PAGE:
The practical effect of such policies by the world's two largest oil producers is to bring the peak in world oil production closer. But with supplies being held back for later development, the downslope on the production curve should be much more gradual than many expect, according to Reynolds. That suggests that our withdrawal symptoms may not be overwhelmingly severe as the oil economy wanes, possibly giving us a bit more time to adjust to a lower energy world and to find alternatives to oil. Once again the accidental drug counselors in Russia and Saudi Arabia are doing us a favor even if we don't appreciate it now. (If they were my parents, they would be telling me that I'll be thanking them for this when I get older.)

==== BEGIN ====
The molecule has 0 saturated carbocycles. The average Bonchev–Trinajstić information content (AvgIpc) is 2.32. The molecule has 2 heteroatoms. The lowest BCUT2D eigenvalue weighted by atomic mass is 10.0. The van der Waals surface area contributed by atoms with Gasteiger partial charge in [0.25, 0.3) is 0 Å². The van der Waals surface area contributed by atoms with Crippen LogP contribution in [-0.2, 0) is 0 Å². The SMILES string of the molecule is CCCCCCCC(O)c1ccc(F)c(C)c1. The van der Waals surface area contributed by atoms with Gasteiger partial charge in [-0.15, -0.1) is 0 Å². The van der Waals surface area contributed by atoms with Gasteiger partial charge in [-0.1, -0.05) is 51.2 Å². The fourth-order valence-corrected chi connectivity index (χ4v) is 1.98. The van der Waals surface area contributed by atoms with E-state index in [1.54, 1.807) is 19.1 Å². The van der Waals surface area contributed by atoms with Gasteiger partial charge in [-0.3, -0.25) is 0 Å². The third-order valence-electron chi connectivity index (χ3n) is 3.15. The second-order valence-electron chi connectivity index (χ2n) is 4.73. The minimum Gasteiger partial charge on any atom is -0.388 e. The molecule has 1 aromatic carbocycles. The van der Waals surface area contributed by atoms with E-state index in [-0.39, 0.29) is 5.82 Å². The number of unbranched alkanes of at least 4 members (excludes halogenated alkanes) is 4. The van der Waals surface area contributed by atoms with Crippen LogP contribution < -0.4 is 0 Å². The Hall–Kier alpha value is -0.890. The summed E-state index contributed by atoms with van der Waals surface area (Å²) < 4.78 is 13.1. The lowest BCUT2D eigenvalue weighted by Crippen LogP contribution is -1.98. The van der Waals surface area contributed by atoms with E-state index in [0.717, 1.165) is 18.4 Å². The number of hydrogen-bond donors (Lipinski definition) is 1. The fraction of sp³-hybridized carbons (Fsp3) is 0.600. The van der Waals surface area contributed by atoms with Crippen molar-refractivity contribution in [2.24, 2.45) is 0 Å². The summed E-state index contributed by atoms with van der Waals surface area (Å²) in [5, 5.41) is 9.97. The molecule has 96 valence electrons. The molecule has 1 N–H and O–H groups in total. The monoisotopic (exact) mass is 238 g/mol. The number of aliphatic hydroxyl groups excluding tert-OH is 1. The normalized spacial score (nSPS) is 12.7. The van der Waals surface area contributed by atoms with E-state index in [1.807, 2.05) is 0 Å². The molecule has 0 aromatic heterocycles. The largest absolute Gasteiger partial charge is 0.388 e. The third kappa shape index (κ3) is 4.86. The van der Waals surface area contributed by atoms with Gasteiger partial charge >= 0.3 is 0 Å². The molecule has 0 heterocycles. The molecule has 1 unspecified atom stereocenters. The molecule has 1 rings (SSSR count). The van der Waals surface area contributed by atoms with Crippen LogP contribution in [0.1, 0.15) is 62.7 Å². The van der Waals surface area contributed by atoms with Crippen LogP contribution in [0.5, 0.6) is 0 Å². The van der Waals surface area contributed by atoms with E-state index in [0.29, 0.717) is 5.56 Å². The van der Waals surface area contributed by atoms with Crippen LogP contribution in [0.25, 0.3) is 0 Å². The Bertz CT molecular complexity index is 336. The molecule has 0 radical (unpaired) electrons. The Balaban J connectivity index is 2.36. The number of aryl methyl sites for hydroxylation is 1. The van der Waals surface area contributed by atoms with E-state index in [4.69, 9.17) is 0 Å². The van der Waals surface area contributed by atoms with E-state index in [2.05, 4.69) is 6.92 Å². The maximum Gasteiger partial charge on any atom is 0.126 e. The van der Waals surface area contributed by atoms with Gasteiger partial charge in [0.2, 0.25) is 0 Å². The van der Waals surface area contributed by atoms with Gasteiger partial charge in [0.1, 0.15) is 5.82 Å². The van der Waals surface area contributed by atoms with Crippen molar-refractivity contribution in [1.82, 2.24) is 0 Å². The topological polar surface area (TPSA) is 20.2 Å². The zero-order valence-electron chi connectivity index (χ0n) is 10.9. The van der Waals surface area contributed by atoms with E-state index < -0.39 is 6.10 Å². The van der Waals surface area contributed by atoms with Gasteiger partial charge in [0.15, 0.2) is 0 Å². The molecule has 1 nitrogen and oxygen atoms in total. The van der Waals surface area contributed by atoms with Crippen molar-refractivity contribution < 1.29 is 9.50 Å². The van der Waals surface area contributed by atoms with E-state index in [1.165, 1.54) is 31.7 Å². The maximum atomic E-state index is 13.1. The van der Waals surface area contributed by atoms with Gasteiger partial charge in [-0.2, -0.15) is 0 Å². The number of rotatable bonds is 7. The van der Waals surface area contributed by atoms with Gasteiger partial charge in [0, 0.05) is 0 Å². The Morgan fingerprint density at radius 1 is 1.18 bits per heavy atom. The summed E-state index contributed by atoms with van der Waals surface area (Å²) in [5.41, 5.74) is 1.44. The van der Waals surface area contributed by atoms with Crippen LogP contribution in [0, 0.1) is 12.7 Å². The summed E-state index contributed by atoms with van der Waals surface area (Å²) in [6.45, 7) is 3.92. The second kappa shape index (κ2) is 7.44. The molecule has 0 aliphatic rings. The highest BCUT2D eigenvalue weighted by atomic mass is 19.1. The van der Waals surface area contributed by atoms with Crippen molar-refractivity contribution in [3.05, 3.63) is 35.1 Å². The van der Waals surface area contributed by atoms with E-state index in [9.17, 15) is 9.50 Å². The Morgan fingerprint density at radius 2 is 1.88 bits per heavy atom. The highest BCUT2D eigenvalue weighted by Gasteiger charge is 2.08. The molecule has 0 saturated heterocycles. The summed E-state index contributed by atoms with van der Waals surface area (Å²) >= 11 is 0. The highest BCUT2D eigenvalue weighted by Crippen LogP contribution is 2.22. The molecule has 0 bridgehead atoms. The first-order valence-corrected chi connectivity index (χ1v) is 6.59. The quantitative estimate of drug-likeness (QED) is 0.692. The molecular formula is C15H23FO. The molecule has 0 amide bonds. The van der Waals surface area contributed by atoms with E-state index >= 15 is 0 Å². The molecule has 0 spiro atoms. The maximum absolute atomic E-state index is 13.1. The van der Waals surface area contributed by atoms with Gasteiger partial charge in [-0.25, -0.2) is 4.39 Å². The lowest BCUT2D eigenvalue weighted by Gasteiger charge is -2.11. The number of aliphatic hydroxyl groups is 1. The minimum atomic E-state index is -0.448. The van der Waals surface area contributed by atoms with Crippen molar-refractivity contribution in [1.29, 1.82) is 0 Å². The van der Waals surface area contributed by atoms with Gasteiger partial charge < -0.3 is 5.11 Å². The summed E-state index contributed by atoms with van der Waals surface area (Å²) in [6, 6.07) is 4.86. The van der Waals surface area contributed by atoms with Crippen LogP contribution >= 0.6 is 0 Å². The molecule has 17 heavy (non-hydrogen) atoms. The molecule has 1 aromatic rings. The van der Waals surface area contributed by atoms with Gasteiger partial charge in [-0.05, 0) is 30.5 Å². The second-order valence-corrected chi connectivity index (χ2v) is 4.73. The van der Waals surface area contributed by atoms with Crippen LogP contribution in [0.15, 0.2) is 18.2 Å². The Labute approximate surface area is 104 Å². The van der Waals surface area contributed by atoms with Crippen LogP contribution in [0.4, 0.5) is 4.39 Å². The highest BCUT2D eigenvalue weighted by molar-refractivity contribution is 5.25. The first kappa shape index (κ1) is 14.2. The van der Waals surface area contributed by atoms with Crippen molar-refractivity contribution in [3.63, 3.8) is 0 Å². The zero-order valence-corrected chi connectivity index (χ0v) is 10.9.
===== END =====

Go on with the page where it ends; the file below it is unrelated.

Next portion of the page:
But the ranks of the accidental drug counselors don't end there. The lack of investment in Venezuela and Iran has limited production in both countries. This is true even though Venezuela is thought to have heavy oil deposits which rival the deposits of Canada's tar sands. Of course, it didn't help that the country's president, Hugo Chavez, essentially chased away private investment when he unilaterally altered contracts with major international oil companies. Beyond this, both countries have made spending on various social programs and subsidies a priority.
There is also the trouble in Mexico whose government-owned oil company, PEMEX, supplies about 37% of government revenues. The constant call on PEMEX's profits has led to severe underinvestment in oil production. And now, as production falls rapidly in Mexico's largest field, Cantarell, there is little other new production to replace that lost production.